Bankruptcy Rule 7004(h) after Espinosa: A Timely Distinction between Constitutional and Statutory ServiceNorton Bankr. L. Adviser (2014)
In a contested matter or adversary proceeding, Federal Rule of Bankruptcy Procedure 7004(h) sets forth the requisites for service on an “insured depository institution.” Subject to three exceptions, a motion or complaint must be served by certified mail on an officer of these statutorily defined institutions. In a Chapter 13 case, a debtor may attempt to strip-off a wholly unsecured junior mortgage via a motion under § 506(a) pursuant to Rule 3012, a plan provision in accordance with § 1322(b)(2), an adversary proceeding, or some combination. This article focuses on how a debtor’s failure to satisfy Rule 7004(h) affects the validity of valuation and strip-off order, judgment, or plan provision in light of the Supreme Court’s decision in United Student Aid Funds, Inc. v. Espinosa. By recognizing the frequently obscured distinction between the statutory (i.e., rule-based) and constitutional standards of due process, Espinosa effectively limits the legal consequences of noncompliance with Rule 7004(h): failure to serve in accordance with Rule 7004(h) entitles the mortgagee to relief from a valuation and strip-off order prior to plan confirmation, but only constitutionally defective service can render a confirmed plan void for lack of due process pursuant to Federal Rule of Civil Procedure 60(b).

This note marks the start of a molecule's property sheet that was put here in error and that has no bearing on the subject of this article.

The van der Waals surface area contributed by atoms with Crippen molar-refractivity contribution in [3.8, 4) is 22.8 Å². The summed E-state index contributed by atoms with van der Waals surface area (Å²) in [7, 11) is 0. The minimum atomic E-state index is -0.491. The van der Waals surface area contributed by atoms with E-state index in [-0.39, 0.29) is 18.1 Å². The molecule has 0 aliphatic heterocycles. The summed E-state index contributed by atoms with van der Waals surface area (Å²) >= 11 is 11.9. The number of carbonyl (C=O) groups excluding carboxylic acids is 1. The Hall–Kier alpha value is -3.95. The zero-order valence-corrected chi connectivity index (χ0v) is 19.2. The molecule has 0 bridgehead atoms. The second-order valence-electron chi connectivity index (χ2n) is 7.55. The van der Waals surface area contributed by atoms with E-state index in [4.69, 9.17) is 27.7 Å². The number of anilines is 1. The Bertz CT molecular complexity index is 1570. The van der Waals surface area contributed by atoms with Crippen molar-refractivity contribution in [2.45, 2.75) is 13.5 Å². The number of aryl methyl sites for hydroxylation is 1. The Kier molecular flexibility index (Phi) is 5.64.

Publication DateJune, 2014
Citation InformationAmir Shachmurove, Bankruptcy Rule 7004(h) after Espinosa: A Timely Distinction between Constitutional and Statutory Service, Norton Bankr. L. Adviser, June 2014, at 1.